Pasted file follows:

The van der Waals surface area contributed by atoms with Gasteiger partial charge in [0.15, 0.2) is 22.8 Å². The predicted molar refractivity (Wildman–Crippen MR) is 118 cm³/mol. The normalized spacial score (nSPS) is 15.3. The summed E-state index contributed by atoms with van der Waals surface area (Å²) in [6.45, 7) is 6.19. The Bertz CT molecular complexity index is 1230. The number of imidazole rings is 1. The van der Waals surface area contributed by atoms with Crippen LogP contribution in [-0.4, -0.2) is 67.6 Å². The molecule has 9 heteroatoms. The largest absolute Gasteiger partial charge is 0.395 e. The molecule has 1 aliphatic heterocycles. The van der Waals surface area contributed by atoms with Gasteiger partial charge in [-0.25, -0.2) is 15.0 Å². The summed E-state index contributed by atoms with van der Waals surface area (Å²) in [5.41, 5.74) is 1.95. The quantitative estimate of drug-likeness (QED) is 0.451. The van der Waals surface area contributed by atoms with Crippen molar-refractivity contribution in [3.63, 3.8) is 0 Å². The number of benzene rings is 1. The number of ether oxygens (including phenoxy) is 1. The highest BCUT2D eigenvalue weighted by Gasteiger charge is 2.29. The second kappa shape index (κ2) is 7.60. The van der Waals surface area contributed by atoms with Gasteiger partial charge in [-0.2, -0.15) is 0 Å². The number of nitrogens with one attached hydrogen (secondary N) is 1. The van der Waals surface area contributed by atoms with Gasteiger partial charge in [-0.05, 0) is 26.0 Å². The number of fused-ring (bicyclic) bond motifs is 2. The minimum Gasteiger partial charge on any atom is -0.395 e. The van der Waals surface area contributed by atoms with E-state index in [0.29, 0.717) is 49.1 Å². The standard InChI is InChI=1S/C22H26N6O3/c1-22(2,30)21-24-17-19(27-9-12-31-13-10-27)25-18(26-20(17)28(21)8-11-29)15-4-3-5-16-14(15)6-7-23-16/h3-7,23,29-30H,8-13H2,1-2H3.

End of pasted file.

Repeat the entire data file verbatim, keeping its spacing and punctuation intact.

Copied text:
The van der Waals surface area contributed by atoms with Gasteiger partial charge in [0.15, 0.2) is 22.8 Å². The predicted molar refractivity (Wildman–Crippen MR) is 118 cm³/mol. The normalized spacial score (nSPS) is 15.3. The summed E-state index contributed by atoms with van der Waals surface area (Å²) in [6.45, 7) is 6.19. The Bertz CT molecular complexity index is 1230. The number of imidazole rings is 1. The van der Waals surface area contributed by atoms with Crippen LogP contribution in [-0.4, -0.2) is 67.6 Å². The molecule has 9 heteroatoms. The largest absolute Gasteiger partial charge is 0.395 e. The molecule has 1 aliphatic heterocycles. The van der Waals surface area contributed by atoms with Gasteiger partial charge in [-0.25, -0.2) is 15.0 Å². The summed E-state index contributed by atoms with van der Waals surface area (Å²) in [5.41, 5.74) is 1.95. The quantitative estimate of drug-likeness (QED) is 0.451. The van der Waals surface area contributed by atoms with Crippen molar-refractivity contribution in [3.63, 3.8) is 0 Å². The number of benzene rings is 1. The number of ether oxygens (including phenoxy) is 1. The highest BCUT2D eigenvalue weighted by Gasteiger charge is 2.29. The second kappa shape index (κ2) is 7.60. The van der Waals surface area contributed by atoms with Gasteiger partial charge in [-0.2, -0.15) is 0 Å². The number of nitrogens with one attached hydrogen (secondary N) is 1. The van der Waals surface area contributed by atoms with Gasteiger partial charge in [-0.05, 0) is 26.0 Å². The number of fused-ring (bicyclic) bond motifs is 2. The minimum Gasteiger partial charge on any atom is -0.395 e. The van der Waals surface area contributed by atoms with E-state index in [0.29, 0.717) is 49.1 Å². The standard InChI is InChI=1S/C22H26N6O3/c1-22(2,30)21-24-17-19(27-9-12-31-13-10-27)25-18(26-20(17)28(21)8-11-29)15-4-3-5-16-14(15)6-7-23-16/h3-7,23,29-30H,8-13H2,1-2H3.